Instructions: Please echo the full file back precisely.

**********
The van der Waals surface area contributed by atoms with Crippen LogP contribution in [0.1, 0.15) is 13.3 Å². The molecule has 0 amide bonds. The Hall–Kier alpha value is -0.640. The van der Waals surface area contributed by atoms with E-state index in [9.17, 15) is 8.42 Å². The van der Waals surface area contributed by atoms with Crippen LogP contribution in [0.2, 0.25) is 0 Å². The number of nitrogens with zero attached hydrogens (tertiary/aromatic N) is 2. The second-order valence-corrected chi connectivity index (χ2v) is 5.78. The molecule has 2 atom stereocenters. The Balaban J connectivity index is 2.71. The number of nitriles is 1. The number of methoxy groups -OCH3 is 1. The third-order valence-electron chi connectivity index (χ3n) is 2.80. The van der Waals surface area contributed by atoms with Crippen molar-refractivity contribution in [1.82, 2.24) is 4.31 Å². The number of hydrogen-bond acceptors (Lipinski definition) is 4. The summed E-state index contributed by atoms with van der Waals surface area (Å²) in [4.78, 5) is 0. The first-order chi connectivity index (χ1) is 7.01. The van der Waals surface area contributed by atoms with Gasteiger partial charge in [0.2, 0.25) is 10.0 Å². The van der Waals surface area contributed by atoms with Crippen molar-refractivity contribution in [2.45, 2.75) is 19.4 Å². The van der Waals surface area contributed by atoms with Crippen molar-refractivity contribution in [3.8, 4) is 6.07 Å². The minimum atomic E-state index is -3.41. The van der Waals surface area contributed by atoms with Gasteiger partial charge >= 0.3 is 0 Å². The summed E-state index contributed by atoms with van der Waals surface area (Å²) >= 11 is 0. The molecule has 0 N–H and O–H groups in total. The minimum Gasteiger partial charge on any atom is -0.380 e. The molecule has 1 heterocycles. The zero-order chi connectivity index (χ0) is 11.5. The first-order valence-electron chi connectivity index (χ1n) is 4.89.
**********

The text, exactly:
The van der Waals surface area contributed by atoms with Crippen LogP contribution in [0.1, 0.15) is 13.3 Å². The molecule has 0 amide bonds. The Hall–Kier alpha value is -0.640. The van der Waals surface area contributed by atoms with E-state index in [9.17, 15) is 8.42 Å². The van der Waals surface area contributed by atoms with Crippen LogP contribution in [0.2, 0.25) is 0 Å². The number of nitrogens with zero attached hydrogens (tertiary/aromatic N) is 2. The second-order valence-corrected chi connectivity index (χ2v) is 5.78. The molecule has 2 atom stereocenters. The Balaban J connectivity index is 2.71. The number of nitriles is 1. The number of methoxy groups -OCH3 is 1. The third-order valence-electron chi connectivity index (χ3n) is 2.80. The van der Waals surface area contributed by atoms with Crippen molar-refractivity contribution in [1.82, 2.24) is 4.31 Å². The number of hydrogen-bond acceptors (Lipinski definition) is 4. The summed E-state index contributed by atoms with van der Waals surface area (Å²) in [4.78, 5) is 0. The first-order chi connectivity index (χ1) is 7.01. The van der Waals surface area contributed by atoms with Gasteiger partial charge in [0.2, 0.25) is 10.0 Å². The van der Waals surface area contributed by atoms with Crippen molar-refractivity contribution in [2.45, 2.75) is 19.4 Å². The van der Waals surface area contributed by atoms with Crippen molar-refractivity contribution in [3.8, 4) is 6.07 Å². The minimum atomic E-state index is -3.41. The van der Waals surface area contributed by atoms with Gasteiger partial charge >= 0.3 is 0 Å². The summed E-state index contributed by atoms with van der Waals surface area (Å²) >= 11 is 0. The molecule has 0 N–H and O–H groups in total. The minimum Gasteiger partial charge on any atom is -0.380 e. The molecule has 1 heterocycles. The zero-order chi connectivity index (χ0) is 11.5. The first-order valence-electron chi connectivity index (χ1n) is 4.89.